The Security Council today voiced deep concern about the “grave situation” in Yemen and urged the country's stakeholders to engage as soon as possible in United Nations-brokered inclusive political consultations.
In a statement released late this afternoon, the 15-member Council reaffirmed its call on Yemeni parties to attend the talks and engage “without preconditions and in good faith,” including by resolving their differences through dialogue and consultations, rejecting acts of violence to achieve political goals, and refraining from provocation and all unilateral actions to undermine the political transition.
Expressing deep disappointment that the UN-backed consultations, previously scheduled to take place in Geneva on 28 May, did not take place, the Council also emphasized that the inclusive dialogue must be a Yemeni-led process and urged all parties “to resume and accelerate” them with the intention of brokering a “consensus-based political solution.”
In addition, the statement noted that the Council members reiterated their full support for the efforts of the UN and the Special Envoy of the Secretary-General and further called on Secretary-General Ban Ki-moon to “intensify” his good offices role in order to enable a resumption of “a peaceful, inclusive, orderly and Yemeni-led political transition.”
The ongoing political and security tensions have further aggravated Yemen's humanitarian crisis and food shortages with currently 12.5 million food insecure people in the country – some 2 million more than when the fighting began. The UN's World Food Programme (WFP) is aiming to provide emergency food assistance to 2.5 million people, and, from August, it plans to increase that number, reaching 12 million people by the end of the year.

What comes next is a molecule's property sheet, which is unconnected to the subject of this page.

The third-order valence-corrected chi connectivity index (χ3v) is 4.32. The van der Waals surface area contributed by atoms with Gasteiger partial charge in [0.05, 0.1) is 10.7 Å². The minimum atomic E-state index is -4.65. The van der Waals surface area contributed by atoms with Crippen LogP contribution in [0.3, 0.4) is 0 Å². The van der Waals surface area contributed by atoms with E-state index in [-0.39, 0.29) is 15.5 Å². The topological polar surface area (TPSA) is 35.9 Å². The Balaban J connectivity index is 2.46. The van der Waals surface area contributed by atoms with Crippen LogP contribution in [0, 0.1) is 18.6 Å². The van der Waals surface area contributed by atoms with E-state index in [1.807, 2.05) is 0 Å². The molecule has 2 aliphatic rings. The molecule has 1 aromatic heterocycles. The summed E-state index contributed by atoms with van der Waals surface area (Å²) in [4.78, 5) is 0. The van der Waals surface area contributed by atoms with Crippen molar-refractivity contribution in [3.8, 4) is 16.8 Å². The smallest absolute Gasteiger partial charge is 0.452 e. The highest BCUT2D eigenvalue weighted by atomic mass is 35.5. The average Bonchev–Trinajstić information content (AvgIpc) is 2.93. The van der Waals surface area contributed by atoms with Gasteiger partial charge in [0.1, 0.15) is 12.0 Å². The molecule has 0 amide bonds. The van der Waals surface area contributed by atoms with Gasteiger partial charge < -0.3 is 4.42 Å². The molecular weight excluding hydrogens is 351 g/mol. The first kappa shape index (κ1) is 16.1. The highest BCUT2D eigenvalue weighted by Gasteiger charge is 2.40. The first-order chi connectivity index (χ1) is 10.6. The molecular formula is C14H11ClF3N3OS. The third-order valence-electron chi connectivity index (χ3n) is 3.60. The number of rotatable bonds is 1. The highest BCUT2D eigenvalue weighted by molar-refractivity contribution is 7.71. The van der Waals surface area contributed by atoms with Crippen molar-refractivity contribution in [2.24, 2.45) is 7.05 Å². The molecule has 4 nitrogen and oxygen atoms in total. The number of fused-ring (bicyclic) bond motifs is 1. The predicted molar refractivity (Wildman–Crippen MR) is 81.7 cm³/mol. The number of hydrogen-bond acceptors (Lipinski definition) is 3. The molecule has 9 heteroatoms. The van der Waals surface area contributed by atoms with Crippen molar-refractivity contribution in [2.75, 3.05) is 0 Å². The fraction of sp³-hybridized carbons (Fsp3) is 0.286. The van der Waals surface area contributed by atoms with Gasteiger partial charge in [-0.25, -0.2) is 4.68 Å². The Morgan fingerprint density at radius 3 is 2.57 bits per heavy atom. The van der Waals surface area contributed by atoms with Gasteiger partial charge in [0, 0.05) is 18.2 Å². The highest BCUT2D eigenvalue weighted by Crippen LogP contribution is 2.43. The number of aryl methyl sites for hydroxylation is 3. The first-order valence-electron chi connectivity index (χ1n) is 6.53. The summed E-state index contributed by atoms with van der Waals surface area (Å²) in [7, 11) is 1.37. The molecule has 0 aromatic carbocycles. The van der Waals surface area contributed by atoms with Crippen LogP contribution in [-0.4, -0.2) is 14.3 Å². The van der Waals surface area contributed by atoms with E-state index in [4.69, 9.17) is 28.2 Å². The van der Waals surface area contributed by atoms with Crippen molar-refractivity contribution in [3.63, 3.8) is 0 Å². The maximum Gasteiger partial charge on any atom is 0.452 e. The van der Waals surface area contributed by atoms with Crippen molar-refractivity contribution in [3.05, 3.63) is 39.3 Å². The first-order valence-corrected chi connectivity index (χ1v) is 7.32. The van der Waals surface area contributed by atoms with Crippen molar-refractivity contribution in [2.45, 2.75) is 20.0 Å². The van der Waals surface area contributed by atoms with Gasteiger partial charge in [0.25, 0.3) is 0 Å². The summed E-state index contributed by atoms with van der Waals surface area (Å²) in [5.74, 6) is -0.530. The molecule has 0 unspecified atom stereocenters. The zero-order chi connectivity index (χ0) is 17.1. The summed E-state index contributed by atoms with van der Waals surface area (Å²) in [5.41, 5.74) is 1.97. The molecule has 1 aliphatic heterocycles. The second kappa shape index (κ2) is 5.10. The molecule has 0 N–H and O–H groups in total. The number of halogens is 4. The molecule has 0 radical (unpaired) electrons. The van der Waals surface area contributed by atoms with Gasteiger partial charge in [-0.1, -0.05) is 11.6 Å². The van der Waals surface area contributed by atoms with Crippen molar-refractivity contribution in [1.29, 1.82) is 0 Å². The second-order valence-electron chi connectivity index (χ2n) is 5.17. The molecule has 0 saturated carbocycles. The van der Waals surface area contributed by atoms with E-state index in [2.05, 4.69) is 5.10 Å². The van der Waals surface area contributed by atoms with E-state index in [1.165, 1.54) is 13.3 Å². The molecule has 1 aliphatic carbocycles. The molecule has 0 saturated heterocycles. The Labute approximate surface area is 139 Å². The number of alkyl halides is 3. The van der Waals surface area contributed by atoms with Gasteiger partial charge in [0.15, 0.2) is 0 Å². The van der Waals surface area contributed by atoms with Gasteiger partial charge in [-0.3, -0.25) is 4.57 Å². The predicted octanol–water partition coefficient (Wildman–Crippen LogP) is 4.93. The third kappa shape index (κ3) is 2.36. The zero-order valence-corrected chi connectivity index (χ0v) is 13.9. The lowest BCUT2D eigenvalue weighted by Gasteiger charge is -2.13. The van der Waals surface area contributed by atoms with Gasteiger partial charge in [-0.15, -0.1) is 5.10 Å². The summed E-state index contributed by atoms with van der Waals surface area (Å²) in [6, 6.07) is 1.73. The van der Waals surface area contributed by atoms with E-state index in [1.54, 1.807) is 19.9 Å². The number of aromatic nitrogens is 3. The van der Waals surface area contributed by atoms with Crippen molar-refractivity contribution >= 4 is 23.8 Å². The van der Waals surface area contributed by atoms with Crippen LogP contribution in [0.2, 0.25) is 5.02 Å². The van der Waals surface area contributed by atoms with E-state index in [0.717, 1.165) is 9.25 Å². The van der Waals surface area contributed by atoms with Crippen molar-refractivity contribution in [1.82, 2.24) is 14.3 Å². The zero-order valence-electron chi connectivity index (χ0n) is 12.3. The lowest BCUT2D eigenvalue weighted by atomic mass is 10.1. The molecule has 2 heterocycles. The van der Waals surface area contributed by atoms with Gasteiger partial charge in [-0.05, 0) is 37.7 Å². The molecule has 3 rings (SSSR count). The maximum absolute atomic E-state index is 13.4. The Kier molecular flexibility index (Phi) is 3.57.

To that point, the Security Council endorsed the Secretary-General's call for “a further humanitarian pause” in order to allow assistance “to reach the Yemeni people urgently” and called upon all sides to comply with international humanitarian law.
Finally, the UN body stressed the urgent need for ongoing commercial supplies to enter the country because of its “heavy dependence” on imported food and fuel.
As a result of shortages, food prices have skyrocketed and the cost of cooking gas has risen on average 131 per cent since the start of the crisis, according to WFP data.
Yemen, the poorest country in the region, also imports almost 90 per cent of its food from abroad.